Earning a second income can certainly be useful, especially in the current economic climate.
I currently have multiple income streams but my favourite by far is to own dividend shares. This way I can earn a slice of a company’s profit every quarter in the form of dividend payments.
How I’d plan a second income from shares
If I wanted to turn a £20,000 Stocks and Shares ISA into a regular second income, here’s what I’d do.
First, if I aim to earn £10,000 a year, I should note that it would be highly unlikely with just one single £20,000 investment. But given long-term average investment returns of 8%, I calculate that it should be possible with around five yearly £20k investments.
Next, I need to decide what to invest in. Many UK investors first look to the large-cap FTSE 100 index. Right now, it offers a dividend yield of around 4%. But over the past decade it has only managed to grow by 5% a year, including dividends.
That’s far from the 8% return that I’m targeting.
That being said, within the Footsie, there are several excellent dividend shares.
For instance, mining giant Rio Tinto offers a 6% dividend and potential earnings growth. Over the past decade, it has provided shareholders with a 10% annual return, including dividends.
Although future performance isn’t guaranteed, it looks like a quality business trading at a reasonable price. And I wouldn’t be surprised to see more of the same over the coming decade.
Other Footsie shares that could provide a chunky second income include Legal & General with its 9% yield. This retirement and investment business offers a progressive dividend policy and has a long history of growing payments over the years.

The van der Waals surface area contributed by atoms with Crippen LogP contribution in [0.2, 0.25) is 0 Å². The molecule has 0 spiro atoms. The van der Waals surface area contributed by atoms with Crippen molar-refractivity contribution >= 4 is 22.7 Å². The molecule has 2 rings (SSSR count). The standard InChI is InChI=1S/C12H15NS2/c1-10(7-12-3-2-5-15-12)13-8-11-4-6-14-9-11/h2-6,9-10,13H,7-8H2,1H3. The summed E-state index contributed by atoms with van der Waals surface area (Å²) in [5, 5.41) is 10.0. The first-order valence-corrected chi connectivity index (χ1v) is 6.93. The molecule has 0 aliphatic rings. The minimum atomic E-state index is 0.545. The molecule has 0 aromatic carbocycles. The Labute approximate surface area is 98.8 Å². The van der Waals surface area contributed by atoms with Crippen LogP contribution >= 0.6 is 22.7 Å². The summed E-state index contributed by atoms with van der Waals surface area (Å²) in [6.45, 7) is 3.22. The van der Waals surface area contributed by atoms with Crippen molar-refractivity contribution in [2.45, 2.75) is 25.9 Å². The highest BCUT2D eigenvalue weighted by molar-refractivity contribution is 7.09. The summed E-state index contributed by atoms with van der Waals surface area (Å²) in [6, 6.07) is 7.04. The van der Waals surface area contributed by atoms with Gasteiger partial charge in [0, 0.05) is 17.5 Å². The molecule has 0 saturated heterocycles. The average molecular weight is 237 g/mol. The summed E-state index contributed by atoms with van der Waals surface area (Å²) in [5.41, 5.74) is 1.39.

One thing to bear in mind is not to just look at a company’s yield. It’s important to consider how the business might perform over the coming years too.
Potential value traps
Investors should be aware of potential value traps. These might look like good value at first glance but may not be good long-term investments.
For instance, Imperial Brands offers an 8% dividend income. And although Imperial can comfortably afford these payments from current earnings, its business could struggle in the years ahead, in my opinion.
The tobacco business suffers from heavy regulation and its competitors look better placed to benefit from the shift to newer products. So overall, I think I’ll give it a miss.
Finally, I wouldn’t just stick to the UK. There are dozens of excellent dividend shares in the US too, especially for long-term investors.
Many of these include dividend kings. These are an elite group of quality stocks that have raised their dividends for 50 years in a row.
Examples include Coca-Cola, Walmart, and 3M.
Dividend growth stocks like these typically offer a modest yield, but over time overall income is likely to grow.
Consider Warren Buffett’s investment in Coca-Cola. When he bought this stock 35 years ago, it offered a 3% dividend yield, much like it is today. But due to rising dividends, earnings, and stock buybacks, its annual dividend payment now represents a near-60% yield on cost.
That’s impressive, and exactly what I’d like to do to build a long-term, solid second income.